/ˈɛksɪdʒ(ə)nsi/ /ˈɛgzɪ-; ɪgˈzɪdʒ(ə)nsi/. An instance of urgent, pressing demand or necessity. A desperate quality.
In the air and on the airwaves, amidst the smoke of burning forests and governmental dumpster fires, EX-igency (also pronounced ex-IGEN-cy because…language) is a dark thread in the Alaskan zeitgeist.
While not obsolete, exigency—a noun meaning an urgent, pressing demand—was never a common word and has suffered the further indignity, according to Google’s indispensable Ngram Viewer, of a nearly 90% decline in usage since its peak in 1812.
Exigency was first recorded in the late 1580s and those early uses were fittingly religious and political, such as when John Penry, who the OED remembers as a "Religious controversialist" wrote that he hoped
"our bishops do not thinke, that we..are brought to that exigencie, which the prophet threatneth should come vpon the people of Iudah."
Though often employed merely as a synonym for the more prosaic "demand," in the hands of a skilled author, the word exigency can imply a certain level of intensity and importance those synonyms lack.
In the prologue to his collection A Personal Anthology, Jorge Luis Borges was pulling no punches when he wrote—in a sentiment arguably more fitting now, in our era of endless autobiographical sharing and oversharing, than it was then–that
[Benedetto] Croce held that art is expression; to this exigency, or to a deformation of this exigency, we owe the worst literature of our time.
Or another writer-with-three-names, Joyce Carol Oates, who in her short story "Faithless" conveys the strange erotic quality of a medical device in the hands of just the right physical therapist by noting how the main character, pointedly named "Temple":
…tried, in the exigency of the hot-pack collar, to keep his voice level and casual.
Exigency came to English from the Latin "exigere" (to demand or require), a combination of "ex" (E-X, in this case meaning "out of" or "from" but which can also mean, for EXample, "upwards," "without," or "former") and agere (to do, perform, or drive forward).
And agere goes back to the rather versatile PIE root ag- (A-G, "to drive, draw out or forth, or move." This root is found in English words whose connection makes sense (allowing for the occasionally mystifying processes of changes in pronunciation), such as act, action and agenda, all of which relate to things being done, as well as many words with less obvious connections such as agony, which originates in the Greek agon, or an assembly, glucagon, a hormone named for its effect of driving glucose levels up in the blood, or my favorite—perhaps because it is one of my favorite states—hypnagogic, the drowsy state just before sleep when happy hallucinations in which financial exigency doesn’t exist can be enjoyed…along with occasional hypnagogic twitching.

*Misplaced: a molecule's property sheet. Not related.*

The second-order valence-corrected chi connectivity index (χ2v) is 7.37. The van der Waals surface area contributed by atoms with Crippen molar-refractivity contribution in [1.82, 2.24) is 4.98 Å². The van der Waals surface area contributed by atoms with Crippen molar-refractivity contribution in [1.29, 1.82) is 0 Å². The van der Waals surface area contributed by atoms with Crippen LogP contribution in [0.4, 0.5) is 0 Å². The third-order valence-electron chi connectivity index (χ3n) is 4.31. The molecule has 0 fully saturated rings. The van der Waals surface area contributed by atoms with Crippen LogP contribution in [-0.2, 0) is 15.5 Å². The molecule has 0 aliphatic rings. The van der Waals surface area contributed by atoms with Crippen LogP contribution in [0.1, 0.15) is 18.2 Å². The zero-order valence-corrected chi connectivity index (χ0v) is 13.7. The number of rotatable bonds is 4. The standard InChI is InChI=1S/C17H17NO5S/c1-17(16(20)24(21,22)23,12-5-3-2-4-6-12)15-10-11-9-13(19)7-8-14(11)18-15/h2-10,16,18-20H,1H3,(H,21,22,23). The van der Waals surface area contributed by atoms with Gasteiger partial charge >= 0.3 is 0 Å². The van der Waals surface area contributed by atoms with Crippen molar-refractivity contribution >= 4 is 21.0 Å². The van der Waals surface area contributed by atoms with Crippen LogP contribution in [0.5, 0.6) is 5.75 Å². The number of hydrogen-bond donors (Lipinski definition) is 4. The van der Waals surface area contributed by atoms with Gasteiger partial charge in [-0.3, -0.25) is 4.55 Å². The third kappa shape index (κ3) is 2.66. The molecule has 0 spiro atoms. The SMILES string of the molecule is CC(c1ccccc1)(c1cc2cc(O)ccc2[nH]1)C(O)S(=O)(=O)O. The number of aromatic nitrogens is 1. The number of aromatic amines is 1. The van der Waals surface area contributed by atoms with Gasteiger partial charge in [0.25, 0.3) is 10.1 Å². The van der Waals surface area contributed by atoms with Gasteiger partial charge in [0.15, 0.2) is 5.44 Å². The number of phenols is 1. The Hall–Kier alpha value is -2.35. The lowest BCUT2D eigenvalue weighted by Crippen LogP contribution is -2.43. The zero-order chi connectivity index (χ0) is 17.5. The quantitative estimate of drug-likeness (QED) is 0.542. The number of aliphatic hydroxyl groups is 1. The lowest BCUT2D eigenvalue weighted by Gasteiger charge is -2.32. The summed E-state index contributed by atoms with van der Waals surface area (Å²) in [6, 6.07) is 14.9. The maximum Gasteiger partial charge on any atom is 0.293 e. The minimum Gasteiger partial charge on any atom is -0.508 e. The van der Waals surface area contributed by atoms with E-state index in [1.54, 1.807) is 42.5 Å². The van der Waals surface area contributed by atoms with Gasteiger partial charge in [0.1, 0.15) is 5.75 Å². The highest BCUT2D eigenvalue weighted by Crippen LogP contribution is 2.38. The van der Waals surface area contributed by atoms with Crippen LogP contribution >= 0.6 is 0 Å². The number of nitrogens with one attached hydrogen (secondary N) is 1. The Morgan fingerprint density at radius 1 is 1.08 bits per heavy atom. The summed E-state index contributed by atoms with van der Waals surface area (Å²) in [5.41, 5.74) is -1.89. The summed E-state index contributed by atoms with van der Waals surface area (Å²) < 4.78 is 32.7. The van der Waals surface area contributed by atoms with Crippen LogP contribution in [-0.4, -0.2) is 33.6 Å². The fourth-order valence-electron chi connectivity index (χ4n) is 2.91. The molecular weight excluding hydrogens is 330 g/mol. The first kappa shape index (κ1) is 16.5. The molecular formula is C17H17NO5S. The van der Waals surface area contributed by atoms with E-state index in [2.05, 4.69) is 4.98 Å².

Today, though its popularity has declined, the word exigency especially thrives in two specific contexts.
Watchers of Law & Order (and more than a few parents justifying snooping around their children’s rooms) will recognize the back-formation "exigent"—lawyers do love their legalese!—as in "exigent circumstances," or those situations in which the urgency would, and I quote here from a precedent-setting 1984 court decision,
cause a reasonable person to believe that entry (or other relevant prompt action) was necessary to prevent physical harm to the officers or other persons, the destruction of relevant evidence, the escape of the suspect, or some other consequence improperly frustrating legitimate law enforcement efforts
As many listeners will know, financial exigency has a specific meaning in another domain rife with its own lingo: higher education. As a declaration of last resort that allows for extreme, otherwise impossible cost-saving measures including cutting tenured faculty and termination of programs without necessarily allowing even currently enrolled students to finish them, financial exigency is a radical state the American Association of University Professors defines as:
…an imminent financial crisis which threatens the survival of the institution as a whole and which cannot be alleviated by less drastic means.
The mere prospect of financial exigency inspires fear in the university, its surrounding communities and bond rating agencies alike. And rightly so: financial exigency is more than just a generic description of a precarious financial position; it’s a symptom of an ongoing tragedy of continued cultural impoverishment. While different from bankruptcy, financial exigency is to the institution undergoing it as the prospect of amputation is to one battling cancer, and casual responses to the possibility sound to me like finding someone in front of their burning home and instead of helping put the fire out, glibly, cruelly reassuring them that a fire is the fastest way to clean house. As always with life and language, we can try to do better.